Google Health lost 2 top executives and another is moving internally as employees say the group is struggling to focus
- Two top execs at Google Health have recently left, and another is planning to leave in January.
- They include the director of global deployment, the UK lead, and the engineering chief.
- Anurag Agarwal, who has spearheaded work on clinical tools, will lead the group's engineering efforts moving forward, Google Health told Business Insider.
- One former exec said that Google Health is struggling to define itself, and that the controversy involving Google AI chief Jeff Dean and his a role in the firing of Google ethicist Timnit Gebru earlier this month, is making matters more complicated.
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Two high-ranking executives at Google Health have left in the past three months, and another is planning to leave, Business Insider has learned.
Michael Macdonnell, Google Health's director of global deployment, left in September for the UK-based upstart Sensyne Health; UK lead Dr. Dominic King left in October for Optum; and Shashidhar Thakur ("Shashi"), a search expert and vice president of engineering, is due to leave Google Health in January, switching to Google's commerce wing.
Google Health confirmed the departures to Business Insider and said that Anurag Agarwal, an engineering VP who has spearheaded work on clinical tools, will lead the group's engineering efforts moving forward. Macdonnell and King declined to comment. Thakur did not respond to Business Insider's requests for comment.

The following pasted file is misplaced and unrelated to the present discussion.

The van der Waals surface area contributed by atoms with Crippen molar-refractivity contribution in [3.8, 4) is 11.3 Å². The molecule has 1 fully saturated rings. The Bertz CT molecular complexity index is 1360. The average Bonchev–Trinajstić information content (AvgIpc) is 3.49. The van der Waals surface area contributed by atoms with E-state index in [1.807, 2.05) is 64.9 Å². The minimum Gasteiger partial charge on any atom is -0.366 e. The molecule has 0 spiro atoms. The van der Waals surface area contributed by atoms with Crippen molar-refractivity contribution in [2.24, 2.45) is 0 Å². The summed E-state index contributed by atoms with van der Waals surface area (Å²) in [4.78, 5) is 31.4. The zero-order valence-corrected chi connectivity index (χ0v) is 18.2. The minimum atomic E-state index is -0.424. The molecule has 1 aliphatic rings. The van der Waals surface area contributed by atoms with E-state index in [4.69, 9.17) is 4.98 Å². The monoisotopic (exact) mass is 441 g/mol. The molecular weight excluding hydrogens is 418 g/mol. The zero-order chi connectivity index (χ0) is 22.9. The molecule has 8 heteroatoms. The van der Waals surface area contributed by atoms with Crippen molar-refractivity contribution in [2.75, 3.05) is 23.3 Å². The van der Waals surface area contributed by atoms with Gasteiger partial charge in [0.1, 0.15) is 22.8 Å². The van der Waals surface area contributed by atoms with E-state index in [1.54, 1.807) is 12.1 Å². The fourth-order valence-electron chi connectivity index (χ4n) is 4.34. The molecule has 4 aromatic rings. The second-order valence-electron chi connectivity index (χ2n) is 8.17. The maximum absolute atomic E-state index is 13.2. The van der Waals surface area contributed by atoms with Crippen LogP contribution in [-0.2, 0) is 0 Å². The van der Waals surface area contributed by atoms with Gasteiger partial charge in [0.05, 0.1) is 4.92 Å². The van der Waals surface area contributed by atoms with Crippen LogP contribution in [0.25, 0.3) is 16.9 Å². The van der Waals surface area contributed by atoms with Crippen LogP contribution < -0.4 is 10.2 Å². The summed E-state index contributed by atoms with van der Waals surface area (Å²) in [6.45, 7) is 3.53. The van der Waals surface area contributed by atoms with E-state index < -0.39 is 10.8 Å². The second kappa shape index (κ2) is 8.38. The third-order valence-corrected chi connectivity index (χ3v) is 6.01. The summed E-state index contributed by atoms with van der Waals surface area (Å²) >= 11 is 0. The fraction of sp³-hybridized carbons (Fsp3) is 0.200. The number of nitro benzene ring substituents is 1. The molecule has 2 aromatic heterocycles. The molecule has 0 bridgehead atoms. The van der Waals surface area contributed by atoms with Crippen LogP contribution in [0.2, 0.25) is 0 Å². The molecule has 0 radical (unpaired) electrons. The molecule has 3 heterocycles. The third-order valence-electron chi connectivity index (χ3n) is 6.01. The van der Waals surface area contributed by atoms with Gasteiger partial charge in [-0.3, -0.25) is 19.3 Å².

Google formed the Health product group in 2018 in an effort to reorganize its various health bets under one roof. Dr. David Feinberg, the former CEO of Geisinger Health, was brought in to lead the venture, and in 2019 said it aimed to organize the world's health information.
Business Insider reported in September that Feinberg's vision has not yet come to fruition. Google Health has a few partnerships with big names like the Mayo Clinic, but hasn't yet developed any products or services that it can sell widely in the healthcare industry.
One former Google Health employee, who asked not to be named, said they left because Google Health is still rudderless.
"It hasn't at all decided what it wants to be when it grows up," the person said. "And that was sort of alright when it was a startup of its own, albeit within a big company. But now it's now getting on two and a half years and it hasn't really moved on."
A Google spokesperson told Business Insider that the Health group has made progress, and is proud of its work for doctors and consumers, particularly in the light of the coronavirus pandemic. The team always expected it would take time to consolidate different teams from across the company, the spokesperson added.
Read more: Google's secretive healthcare business wants to organize the world's health information, but insiders describe how turf wars and trust issues are hamstringing the operation
A 'crisis of leadership' at Google Health
Google made a big splash when it poached Feinberg from Geisinger to lead its new health team, but where most leaders of major product groups report to CEO Sundar Pichai, Feinberg reports into Jeffrey Dean, the head of Google's AI division.
Dean, one of Alphabet CEO Sundar Pichai's few direct reports, drove the original concept for Google Health, but beyond that it's not always clear to employees why he's in charge of the wide-ranging group, two former employees told Business Insider.